Privatisation and Regulation of Urban Transit Systems

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Urban public transport services generally run at a large deficit. This has led public authorities to seek efficiencies, notably through private sector involvement. Support for the sector traditionally seeks to provide basic mobility services to all segments of society, including low-income users. Intervention is also required to manage the natural tendency towards concentration and market power in the provision of these transport services. Policy towards urban public transport is increasingly aimed at managing congestion on the roads and mitigating CO2 emissions by substituting for travel by car.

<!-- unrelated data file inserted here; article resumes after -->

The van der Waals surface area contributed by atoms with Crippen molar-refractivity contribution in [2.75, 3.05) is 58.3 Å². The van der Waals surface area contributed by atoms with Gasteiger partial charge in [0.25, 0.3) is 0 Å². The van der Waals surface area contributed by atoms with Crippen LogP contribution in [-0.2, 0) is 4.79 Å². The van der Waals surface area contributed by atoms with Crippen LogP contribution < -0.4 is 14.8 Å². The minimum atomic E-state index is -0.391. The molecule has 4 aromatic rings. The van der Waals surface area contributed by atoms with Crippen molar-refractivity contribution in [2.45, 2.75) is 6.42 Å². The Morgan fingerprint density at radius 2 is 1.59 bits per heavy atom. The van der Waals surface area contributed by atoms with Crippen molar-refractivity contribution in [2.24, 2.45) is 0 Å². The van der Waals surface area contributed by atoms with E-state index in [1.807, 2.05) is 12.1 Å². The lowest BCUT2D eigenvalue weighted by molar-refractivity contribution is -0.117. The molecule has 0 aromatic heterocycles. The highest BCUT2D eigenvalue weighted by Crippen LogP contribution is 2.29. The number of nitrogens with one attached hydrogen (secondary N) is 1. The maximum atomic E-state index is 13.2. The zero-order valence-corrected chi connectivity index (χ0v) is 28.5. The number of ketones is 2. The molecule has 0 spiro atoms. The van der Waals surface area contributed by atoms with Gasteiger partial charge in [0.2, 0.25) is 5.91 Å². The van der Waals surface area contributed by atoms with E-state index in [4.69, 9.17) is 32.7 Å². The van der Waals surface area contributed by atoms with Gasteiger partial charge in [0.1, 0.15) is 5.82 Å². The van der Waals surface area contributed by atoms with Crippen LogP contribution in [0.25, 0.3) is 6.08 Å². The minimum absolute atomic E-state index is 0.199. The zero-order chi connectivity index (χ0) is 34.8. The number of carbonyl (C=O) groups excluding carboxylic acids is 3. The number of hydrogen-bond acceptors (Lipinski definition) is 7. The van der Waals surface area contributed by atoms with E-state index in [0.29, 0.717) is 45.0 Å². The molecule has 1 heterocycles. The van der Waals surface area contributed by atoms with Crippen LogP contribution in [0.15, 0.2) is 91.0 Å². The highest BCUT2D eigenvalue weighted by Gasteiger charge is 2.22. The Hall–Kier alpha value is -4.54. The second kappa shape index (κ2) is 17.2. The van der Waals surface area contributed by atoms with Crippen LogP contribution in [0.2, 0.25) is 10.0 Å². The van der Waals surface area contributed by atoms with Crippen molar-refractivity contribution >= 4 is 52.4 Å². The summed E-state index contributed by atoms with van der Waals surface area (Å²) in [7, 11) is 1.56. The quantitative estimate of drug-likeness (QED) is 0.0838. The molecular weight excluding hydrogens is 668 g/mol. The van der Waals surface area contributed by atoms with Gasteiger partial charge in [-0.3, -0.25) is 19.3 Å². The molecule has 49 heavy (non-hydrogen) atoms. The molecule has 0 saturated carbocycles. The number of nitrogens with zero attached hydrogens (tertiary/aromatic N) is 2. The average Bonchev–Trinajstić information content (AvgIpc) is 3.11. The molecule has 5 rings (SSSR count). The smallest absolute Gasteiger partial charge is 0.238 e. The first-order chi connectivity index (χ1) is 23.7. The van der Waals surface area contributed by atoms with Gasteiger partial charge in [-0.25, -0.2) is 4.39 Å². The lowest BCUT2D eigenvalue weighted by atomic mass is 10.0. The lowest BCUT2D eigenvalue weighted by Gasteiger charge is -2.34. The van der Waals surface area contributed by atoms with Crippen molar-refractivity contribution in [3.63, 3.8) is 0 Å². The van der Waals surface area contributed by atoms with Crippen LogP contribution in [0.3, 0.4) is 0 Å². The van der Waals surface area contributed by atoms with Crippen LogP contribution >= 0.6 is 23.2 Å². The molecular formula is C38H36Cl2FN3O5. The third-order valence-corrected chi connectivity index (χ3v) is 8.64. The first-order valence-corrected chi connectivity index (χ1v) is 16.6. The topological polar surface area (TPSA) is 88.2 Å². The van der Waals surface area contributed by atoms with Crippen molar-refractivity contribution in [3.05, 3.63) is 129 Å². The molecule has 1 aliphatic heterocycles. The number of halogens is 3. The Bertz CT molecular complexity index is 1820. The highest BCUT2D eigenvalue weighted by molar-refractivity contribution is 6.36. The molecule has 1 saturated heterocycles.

Achieving coherent transport networks that are efficient and financially sustainable is a challenge for any public authority. This Round Table examines experience in integrating private management and capital with public transport policy objectives in a number of developed economies. For network operators, the Round Table concludes that innovation is the key to surviving the rapidly changing policy and regulatory environment.

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Contracting for Public Transit Services in the US: Evaluating the Tradeoffs

International Transport Forum

The research reported upon in this study was supported by the Center for Labor and Employment of the University of California, the California Policy Research Center, and the University of California Transportation Center. The authors are grateful for this financial support. The opinions and conclusions expressed are those of the authors alone, and do not represent the views of their employers or of the research sponsors.

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